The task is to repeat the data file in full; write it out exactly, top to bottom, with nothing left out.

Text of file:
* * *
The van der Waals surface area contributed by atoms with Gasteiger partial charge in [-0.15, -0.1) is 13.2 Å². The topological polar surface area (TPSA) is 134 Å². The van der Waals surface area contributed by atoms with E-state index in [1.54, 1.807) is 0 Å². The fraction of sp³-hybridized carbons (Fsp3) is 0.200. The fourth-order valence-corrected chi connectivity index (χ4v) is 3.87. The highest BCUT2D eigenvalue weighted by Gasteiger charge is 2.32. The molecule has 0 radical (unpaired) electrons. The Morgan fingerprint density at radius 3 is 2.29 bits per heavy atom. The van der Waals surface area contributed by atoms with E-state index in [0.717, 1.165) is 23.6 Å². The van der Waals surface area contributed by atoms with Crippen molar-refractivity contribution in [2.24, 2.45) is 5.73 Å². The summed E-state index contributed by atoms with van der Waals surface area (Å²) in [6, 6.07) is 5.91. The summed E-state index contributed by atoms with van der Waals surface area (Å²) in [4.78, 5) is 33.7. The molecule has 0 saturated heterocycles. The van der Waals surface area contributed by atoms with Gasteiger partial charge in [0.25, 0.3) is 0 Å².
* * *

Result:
The van der Waals surface area contributed by atoms with Gasteiger partial charge in [-0.15, -0.1) is 13.2 Å². The topological polar surface area (TPSA) is 134 Å². The van der Waals surface area contributed by atoms with E-state index in [1.54, 1.807) is 0 Å². The fraction of sp³-hybridized carbons (Fsp3) is 0.200. The fourth-order valence-corrected chi connectivity index (χ4v) is 3.87. The highest BCUT2D eigenvalue weighted by Gasteiger charge is 2.32. The molecule has 0 radical (unpaired) electrons. The Morgan fingerprint density at radius 3 is 2.29 bits per heavy atom. The van der Waals surface area contributed by atoms with E-state index in [0.717, 1.165) is 23.6 Å². The van der Waals surface area contributed by atoms with Crippen molar-refractivity contribution in [2.24, 2.45) is 5.73 Å². The summed E-state index contributed by atoms with van der Waals surface area (Å²) in [6, 6.07) is 5.91. The summed E-state index contributed by atoms with van der Waals surface area (Å²) in [4.78, 5) is 33.7. The molecule has 0 saturated heterocycles. The van der Waals surface area contributed by atoms with Gasteiger partial charge in [0.25, 0.3) is 0 Å².